[CS-FSLUG] Decentralized DNS

Ed Hurst ehurst at soulkiln.org
Wed Dec 1 08:49:59 CST 2010

On Wed, 1 Dec 2010, Peter J. Vasquez Sr. wrote:

> Using a decentralized system has it's dangers, and I think the goal
> the developers of this distributed DNS system is more of an awakening.
> It will be interested to see what comes from this, and what changes
> may take place as a result. I hope I've addressed your question, I've
> done my best to keep the answer short so as not to be too confusing.
> If there's something else you wanted to discuss, particularly on the
> distributed DNS project, I'd be happy to answer any questions. (I'm
> not involved in the project, but have started looking at the code).

Outstanding answer. You summarized things I already understood and
extended it to areas which had puzzled me.

Over the years I've kept track of a recurring theme of geeks seeking to
protect the Net from what they consider abusive controls. It does not
arise from something so simplistic as "corporate-government = evil
versus hackers = good".  Some corporate players seem consistently
benign, and a few truly evil, and most are simply opportunists. Some
governments cozy up with lobbyists, and some simply do what governments
have always done in seeking control. All that to say the issue at hand
is not so much the politics, but the results for you and me. It won't
matter who is doing what if there exists something in the nature of the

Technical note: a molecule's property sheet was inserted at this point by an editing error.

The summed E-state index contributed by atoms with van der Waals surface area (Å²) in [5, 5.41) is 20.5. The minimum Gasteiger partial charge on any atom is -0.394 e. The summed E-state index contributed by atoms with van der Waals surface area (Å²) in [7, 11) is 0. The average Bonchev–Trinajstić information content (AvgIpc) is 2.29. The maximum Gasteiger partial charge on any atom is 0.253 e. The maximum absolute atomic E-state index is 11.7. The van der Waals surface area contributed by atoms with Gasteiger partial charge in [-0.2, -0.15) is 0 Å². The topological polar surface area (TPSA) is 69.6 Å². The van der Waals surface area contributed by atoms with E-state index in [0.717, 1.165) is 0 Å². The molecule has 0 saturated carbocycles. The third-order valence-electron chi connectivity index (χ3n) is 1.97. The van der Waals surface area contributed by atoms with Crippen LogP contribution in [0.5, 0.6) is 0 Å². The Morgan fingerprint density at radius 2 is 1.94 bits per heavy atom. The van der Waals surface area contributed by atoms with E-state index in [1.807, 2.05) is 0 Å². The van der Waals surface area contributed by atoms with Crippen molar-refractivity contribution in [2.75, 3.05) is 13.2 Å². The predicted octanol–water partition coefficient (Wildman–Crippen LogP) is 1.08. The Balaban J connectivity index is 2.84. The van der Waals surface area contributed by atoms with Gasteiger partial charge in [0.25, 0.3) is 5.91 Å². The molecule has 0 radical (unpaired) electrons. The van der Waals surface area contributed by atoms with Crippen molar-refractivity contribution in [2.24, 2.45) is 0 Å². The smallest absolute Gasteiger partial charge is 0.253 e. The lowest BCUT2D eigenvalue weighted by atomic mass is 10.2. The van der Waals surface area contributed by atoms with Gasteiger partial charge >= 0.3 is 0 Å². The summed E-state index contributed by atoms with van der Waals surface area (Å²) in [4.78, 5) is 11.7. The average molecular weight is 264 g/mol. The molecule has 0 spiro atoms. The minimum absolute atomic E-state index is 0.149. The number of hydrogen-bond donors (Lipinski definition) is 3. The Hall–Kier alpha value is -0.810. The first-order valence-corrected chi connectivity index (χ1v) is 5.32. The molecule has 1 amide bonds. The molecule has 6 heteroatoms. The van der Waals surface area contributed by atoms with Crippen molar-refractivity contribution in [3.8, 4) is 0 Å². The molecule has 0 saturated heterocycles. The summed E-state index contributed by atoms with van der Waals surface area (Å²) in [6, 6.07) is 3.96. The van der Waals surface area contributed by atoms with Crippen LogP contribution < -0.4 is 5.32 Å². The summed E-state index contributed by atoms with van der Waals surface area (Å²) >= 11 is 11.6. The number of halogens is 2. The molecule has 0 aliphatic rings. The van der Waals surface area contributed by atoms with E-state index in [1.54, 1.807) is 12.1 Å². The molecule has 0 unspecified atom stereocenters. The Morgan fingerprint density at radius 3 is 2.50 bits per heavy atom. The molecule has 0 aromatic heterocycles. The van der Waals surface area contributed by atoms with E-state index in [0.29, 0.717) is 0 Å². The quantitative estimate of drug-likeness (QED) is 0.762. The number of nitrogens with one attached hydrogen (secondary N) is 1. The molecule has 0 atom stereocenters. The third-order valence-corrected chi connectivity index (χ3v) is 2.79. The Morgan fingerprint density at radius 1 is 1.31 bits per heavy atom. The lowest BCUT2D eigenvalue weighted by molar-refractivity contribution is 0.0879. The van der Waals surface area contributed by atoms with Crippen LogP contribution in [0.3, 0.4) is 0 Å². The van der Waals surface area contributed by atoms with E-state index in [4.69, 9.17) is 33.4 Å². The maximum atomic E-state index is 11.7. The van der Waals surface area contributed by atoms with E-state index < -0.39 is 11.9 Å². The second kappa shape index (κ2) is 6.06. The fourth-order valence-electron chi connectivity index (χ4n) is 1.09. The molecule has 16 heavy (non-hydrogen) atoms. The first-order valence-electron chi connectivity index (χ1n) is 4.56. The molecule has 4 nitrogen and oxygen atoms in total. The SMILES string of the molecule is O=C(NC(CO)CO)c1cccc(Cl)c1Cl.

Internet which resists certain kinds of controls.

It's more the fundamental question of the centralizers over the
de-centralizers. What you describe is a centralized system of passing
traffic, but that it doesn't have to be that way. Authoritative root
server systems for DNS are centralized and trusted, but provide the
choke point centralizers seek. As one who has suffered somewhat at the
hands of centralizers in various ways, I'm always interested in keeping
my eye on the counter efforts. I don't think I suffer too much from
cinema-based fantasies, since I hate TV and movies in general, but I do
admit to some ignorance of how the Net works. My calling and emphasis
has been on the nature and content of information for which I use the
Net, and I simply don't have the resources left to pursue the fine art
of systems administration and networking (see Ephesians 4).

I recognize there is good and bad in having an Internet mono-culture. If
everyone used the same OS and applications, it would be like the Roman
roads, built to hasten military movements, but also easily adapted to
gospel spreading. I doubt anyone here doesn't realize Paul's Roman
citizenship was useful, even while Roman government was hardly benign.
It was Rome who eventually executed Paul, essentially for his preaching.
Other apostles went in other directions, using less centralized systems,
but we don't have Scripture accounts of them by which to compare, but
surely it had its advantages in leaving the Roman Empire to evangelize.
The question was not which was better, but to what one is called. So I
use Open Source right now, not because it's morally superior in my eyes,
but fits my calling best. My support is conditional, but I do support

I'm trying to extrapolate from the whining entertainment pirates to
those who have a godly reason to bypass the centralized system, even
while taking advantage of its presence. If all we get from this is a
better, continued distribution of Hollywood filth, they can keep it. If
it holds promise for those of us who may need to copy the technology to
avoid the consequences, intended or not, of increased centralized
control, then I want to know how I might make use of it, and what I need
to know to prepare for that.

Ed Hurst
Open for Business - http://ofb.biz/
Kiln of the Soul - http://soulkiln.org/
blog - http://soulkiln.blogspot.com/

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